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Untreatable gonorrhoea on the rise worldwide

Non-profit group helps marshal trial of a new antibiotic in an attempt to beat back resistant infections.

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Lack of new antibiotics to treat gonorrhoea is due in part to a shortage of funding from investors.

Gonorrhoea is becoming as incurable as it was in the 1920s, before the first drugs to treat it were discovered. More than 60% of countries surveyed around the world have reported cases that resist last-resort antibiotics, according to an announcement by the World Health Organization (WHO) on 6 July. The announcement included information about a new gonorrhoea drug in development.

Since the 1930s, several classes of antibiotics have been used to kill the bacterium that causes gonorrhoea, Neisseria gonorrhoeae. Widespread use — and misuse — of these drugs, however, has led to a rise of antibiotic-resistant strains of the bacteria. “The best time to have had gonorrhoea was the eighties, since there were many drugs to treat it with,” says Ramanan Laxminarayan, director of the Center for Disease Dynamics, Economics and Policy in Washington DC. Increasingly, that's no longer the case, he says.

Health agencies in the United States, Europe and Canada have in recent years flagged drug-resistant gonorrhoea as an emerging threat. If left untreated, gonorrhoea can increase a woman’s risk of developing HIV infection, infertility or ectopic pregnancy — among other effects. When the WHO partnered with the Drugs for Neglected Diseases initiative (DNDi), a non-governmental organization in Geneva, Switzerland, in May 2016 to confront antimicrobial resistance, gonorrhoea was at the top of the list.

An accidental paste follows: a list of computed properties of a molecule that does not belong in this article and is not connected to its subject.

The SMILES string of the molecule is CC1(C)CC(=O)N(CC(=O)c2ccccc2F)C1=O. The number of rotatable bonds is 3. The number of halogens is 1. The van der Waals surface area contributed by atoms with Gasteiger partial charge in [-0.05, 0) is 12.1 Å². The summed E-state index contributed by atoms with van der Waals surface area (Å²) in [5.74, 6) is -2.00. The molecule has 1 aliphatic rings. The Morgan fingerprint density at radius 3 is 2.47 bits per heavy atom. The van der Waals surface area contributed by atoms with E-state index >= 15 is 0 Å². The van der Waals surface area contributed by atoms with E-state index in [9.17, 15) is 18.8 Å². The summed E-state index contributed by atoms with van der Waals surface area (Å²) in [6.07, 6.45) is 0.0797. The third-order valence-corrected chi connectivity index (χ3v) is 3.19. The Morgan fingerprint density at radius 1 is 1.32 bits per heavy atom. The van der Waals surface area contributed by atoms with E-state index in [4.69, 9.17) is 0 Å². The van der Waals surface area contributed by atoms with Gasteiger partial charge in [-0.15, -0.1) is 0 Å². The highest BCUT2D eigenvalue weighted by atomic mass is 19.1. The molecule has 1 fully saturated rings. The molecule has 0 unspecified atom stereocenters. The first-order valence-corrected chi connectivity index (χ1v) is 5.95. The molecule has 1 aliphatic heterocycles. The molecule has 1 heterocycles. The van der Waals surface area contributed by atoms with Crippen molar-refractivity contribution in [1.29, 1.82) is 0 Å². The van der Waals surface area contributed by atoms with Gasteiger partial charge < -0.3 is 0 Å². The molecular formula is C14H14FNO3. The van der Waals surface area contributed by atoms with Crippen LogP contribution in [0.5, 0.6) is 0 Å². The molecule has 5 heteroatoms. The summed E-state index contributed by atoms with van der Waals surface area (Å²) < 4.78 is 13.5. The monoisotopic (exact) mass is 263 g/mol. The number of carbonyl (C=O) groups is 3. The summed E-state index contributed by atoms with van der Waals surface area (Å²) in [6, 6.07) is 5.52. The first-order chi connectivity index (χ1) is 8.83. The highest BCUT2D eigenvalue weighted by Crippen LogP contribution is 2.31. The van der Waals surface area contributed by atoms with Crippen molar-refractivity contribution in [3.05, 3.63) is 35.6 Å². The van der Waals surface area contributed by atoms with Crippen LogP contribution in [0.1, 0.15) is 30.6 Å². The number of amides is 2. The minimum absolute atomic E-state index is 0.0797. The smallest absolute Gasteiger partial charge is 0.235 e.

According to a paper to be published in PLoS Medicine1 on 7 July, there is robust resistance to three common types of antibiotics prescribed for gonorrhoea. Of the countries surveyed around the world, 97% reported cases that were resistant to ciprofloxacin, the cheapest and most widely available treatment; 81% reported gonorrhoea cases resistant to azithromycin; and 66% to cephalosporins.

Treading carefully

In a quest for new treatments, DNDi “looked for drugs that had stalled in the pipeline because of a lack of commercial viability”, says Manica Balasegaram, head of the antimicrobial partnership. Policymakers are realizing that antibiotics ought to be used sparingly, and that’s not great for a drugmaker’s bottom line, he says.

The group had previously noted how slowly zoliflodacin — the first drug in a new class of antibiotics — was progressing through the approval pipeline. Entasis Therapeutics, a biotech company in Waltham, Massachusetts, that owns the drug, depended on public funding from the US National Institutes of Health to conduct a phase II trial of zoliflodacin in 2015. Although trial results showed that most patients treated with the drug were cured of gonorrhoea, Balasegaram says that a lack of investment stopped the drug from progressing further.

Now, the DNDi and Entasis have announced that they will launch a phase III trial of zoliflodacin involving about 650 individuals in South Africa, the United States and Thailand, among other countries. The team expects to start in November 2018. If the drug is approved by regulators, Entasis will permit generic manufacturers to sell the drug in most low- and middle-income nations. Entasis will retain exclusivity to the treatment in high-income countries. And the DNDi says that it will fund public-health studies to find the best means of ensuring that the drugs are not overused.

However, studies alone do not satisfy Laxminarayan. He would like the groups to roll out the new antibiotic alongside a test to make sure that people get the treatment only if they have gonorrhoea that’s resistant to existing alternatives. DNDi says they've been looking for a simple diagnostic tool like this, but haven't yet found one.

“Yes, we need a new drug,” Laxminarayan says, “but without a rapid diagnostic test, this drug will meet the same fate as the others.”

Journal name:
Nature
DOI:
doi:10.1038/nature.2017.22270

References

  1. Wi, T. et al. PLOS Med. http://dx.doi.org/10.1371/journal.pmed.1002344 (2017).

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